HP has rejected a takeover bid from printer maker Xerox, despite pressure from billionaire investor Carl Ican to agree to a merger.
HP's board of directors said on Sunday they unanimously rejected an unwanted proposal from Xerox Holdings Corporation. They concluded that the $ 33.5 billion (£ 26 billion) bid underestimated HP and was not in the best interest of shareholders.
HP chief executive Enrique Lawrence and President Hip Berg told Xerox they are also worried the deal will leave the combined company with "increased debt levels". But they also said they recognize the "potential benefits" of the consolidation, pointing out that the two firms should continue to talk.
"We are open to exploring whether it is worth creating for HP shareholders through a potential combination with Xerox," wrote Lawrence and Berg. "However, as we previously discussed in relation to our previous diligence requirements, we have fundamental questions to be addressed in our Xerox valuation."
Xerox offered to pay $ 22 per share of HP, comprised of $ 17 cash plus $ 0.137 each. This was a 20% premium to HP's share price before news of the deal spread earlier this month.
Xerox is valued at $ 8.5 billion (£ 6.6 billion), so his interest in acquiring bigger rival PE was unexpected. Describing the proposal, Xerox chief Johnson Vicente indicated that it could deliver a $ 2 billion annual cost savings.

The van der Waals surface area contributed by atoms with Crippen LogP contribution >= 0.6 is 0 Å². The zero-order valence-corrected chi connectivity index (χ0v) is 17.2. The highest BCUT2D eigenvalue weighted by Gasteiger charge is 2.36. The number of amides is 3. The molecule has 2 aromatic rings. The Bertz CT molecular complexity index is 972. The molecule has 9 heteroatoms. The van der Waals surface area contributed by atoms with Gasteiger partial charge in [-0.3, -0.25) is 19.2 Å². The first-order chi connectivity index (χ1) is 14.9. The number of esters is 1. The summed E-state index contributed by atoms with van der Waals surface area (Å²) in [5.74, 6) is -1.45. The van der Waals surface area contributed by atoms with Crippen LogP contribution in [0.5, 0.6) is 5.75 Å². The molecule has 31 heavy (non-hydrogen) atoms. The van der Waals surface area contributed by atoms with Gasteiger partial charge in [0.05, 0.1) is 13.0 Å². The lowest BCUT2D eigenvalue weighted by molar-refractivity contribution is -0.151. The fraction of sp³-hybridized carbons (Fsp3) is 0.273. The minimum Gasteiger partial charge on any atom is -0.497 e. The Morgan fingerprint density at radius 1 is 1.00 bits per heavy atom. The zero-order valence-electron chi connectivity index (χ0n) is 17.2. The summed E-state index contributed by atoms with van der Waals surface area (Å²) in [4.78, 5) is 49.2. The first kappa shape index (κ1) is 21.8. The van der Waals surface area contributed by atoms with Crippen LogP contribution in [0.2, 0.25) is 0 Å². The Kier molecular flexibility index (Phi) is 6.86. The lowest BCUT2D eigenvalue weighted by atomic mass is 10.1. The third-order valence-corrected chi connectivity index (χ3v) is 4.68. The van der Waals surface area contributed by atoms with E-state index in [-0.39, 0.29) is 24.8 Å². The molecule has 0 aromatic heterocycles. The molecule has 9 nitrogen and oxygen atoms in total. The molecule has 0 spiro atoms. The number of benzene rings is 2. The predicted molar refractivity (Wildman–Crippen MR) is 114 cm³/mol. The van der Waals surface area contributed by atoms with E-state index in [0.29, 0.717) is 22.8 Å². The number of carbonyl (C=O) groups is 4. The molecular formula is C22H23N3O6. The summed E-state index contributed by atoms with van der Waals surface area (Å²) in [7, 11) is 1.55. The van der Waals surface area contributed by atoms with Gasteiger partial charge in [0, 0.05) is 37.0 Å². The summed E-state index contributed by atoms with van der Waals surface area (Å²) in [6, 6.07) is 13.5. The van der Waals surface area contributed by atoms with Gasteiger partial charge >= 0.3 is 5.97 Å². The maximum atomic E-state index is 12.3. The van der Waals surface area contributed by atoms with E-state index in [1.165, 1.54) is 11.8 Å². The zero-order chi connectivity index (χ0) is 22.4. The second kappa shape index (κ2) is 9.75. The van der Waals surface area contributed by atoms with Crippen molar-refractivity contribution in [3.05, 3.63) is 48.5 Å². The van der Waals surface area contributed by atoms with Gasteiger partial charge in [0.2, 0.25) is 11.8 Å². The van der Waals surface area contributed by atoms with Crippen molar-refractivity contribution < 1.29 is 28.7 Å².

But Lawrence and Berg questioned the merits of the proposal in response to Xerox, saying: "We are seeing Xerox revenue drop from $ 10.2 billion to $ 9.2 billion (on a 12-month lag) from June 2018, which raises important questions for us regarding the trajectory of your business and future prospects. "
They are now seeking "essential engagement from managing Xerox and accessing Xerox workflow information" to see if a transaction is possible.
Ican has already concluded that the merger would make sense to investors. It has built a 4.24% stake in HP along with its 10.6% stake in Xerox.
The power of the Xerox is in printers for businesses, while HP has a stronger focus on the home market. Ican sees clear synergies between two one-off tech giants that fade away. "I think the combination is unwise," he told the Wall Street Journal last week.
"I have found over the years, these types of downsizing companies tend to fall much slower than many market participants can predict, and continue to generate significant amounts of money," he added.